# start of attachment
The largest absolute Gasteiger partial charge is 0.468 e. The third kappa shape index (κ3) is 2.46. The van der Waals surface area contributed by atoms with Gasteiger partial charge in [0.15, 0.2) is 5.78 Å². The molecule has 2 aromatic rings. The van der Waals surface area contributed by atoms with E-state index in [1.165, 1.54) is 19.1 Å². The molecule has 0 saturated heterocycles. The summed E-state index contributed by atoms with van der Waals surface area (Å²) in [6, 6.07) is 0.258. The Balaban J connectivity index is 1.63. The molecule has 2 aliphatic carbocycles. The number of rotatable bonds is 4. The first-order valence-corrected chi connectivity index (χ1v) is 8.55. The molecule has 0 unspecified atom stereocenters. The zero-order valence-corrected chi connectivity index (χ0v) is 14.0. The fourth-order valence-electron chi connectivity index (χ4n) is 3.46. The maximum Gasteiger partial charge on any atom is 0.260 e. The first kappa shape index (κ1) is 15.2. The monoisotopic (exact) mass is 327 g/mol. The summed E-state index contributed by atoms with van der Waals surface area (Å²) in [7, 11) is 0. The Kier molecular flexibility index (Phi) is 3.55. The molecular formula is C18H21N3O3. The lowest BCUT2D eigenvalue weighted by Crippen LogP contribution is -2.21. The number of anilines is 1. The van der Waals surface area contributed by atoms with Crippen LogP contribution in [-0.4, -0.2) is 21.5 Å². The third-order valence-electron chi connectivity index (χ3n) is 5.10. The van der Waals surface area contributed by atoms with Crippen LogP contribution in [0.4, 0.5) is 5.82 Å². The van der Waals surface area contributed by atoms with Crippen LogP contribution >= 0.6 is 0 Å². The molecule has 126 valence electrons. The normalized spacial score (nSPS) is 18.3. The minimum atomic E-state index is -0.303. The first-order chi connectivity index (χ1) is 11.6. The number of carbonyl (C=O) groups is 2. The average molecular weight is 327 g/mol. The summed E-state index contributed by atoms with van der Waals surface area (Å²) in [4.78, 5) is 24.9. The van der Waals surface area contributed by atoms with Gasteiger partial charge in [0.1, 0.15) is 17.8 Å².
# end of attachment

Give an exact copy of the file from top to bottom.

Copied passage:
The largest absolute Gasteiger partial charge is 0.468 e. The third kappa shape index (κ3) is 2.46. The van der Waals surface area contributed by atoms with Gasteiger partial charge in [0.15, 0.2) is 5.78 Å². The molecule has 2 aromatic rings. The van der Waals surface area contributed by atoms with E-state index in [1.165, 1.54) is 19.1 Å². The molecule has 0 saturated heterocycles. The summed E-state index contributed by atoms with van der Waals surface area (Å²) in [6, 6.07) is 0.258. The Balaban J connectivity index is 1.63. The molecule has 2 aliphatic carbocycles. The number of rotatable bonds is 4. The first-order valence-corrected chi connectivity index (χ1v) is 8.55. The molecule has 0 unspecified atom stereocenters. The zero-order valence-corrected chi connectivity index (χ0v) is 14.0. The fourth-order valence-electron chi connectivity index (χ4n) is 3.46. The maximum Gasteiger partial charge on any atom is 0.260 e. The first kappa shape index (κ1) is 15.2. The monoisotopic (exact) mass is 327 g/mol. The summed E-state index contributed by atoms with van der Waals surface area (Å²) in [7, 11) is 0. The Kier molecular flexibility index (Phi) is 3.55. The molecular formula is C18H21N3O3. The lowest BCUT2D eigenvalue weighted by Crippen LogP contribution is -2.21. The number of anilines is 1. The van der Waals surface area contributed by atoms with Crippen LogP contribution in [-0.4, -0.2) is 21.5 Å². The third-order valence-electron chi connectivity index (χ3n) is 5.10. The van der Waals surface area contributed by atoms with Crippen LogP contribution in [0.4, 0.5) is 5.82 Å². The van der Waals surface area contributed by atoms with Crippen LogP contribution >= 0.6 is 0 Å². The molecule has 126 valence electrons. The normalized spacial score (nSPS) is 18.3. The minimum atomic E-state index is -0.303. The first-order chi connectivity index (χ1) is 11.6. The number of carbonyl (C=O) groups is 2. The average molecular weight is 327 g/mol. The summed E-state index contributed by atoms with van der Waals surface area (Å²) in [4.78, 5) is 24.9. The van der Waals surface area contributed by atoms with Gasteiger partial charge in [0.1, 0.15) is 17.8 Å².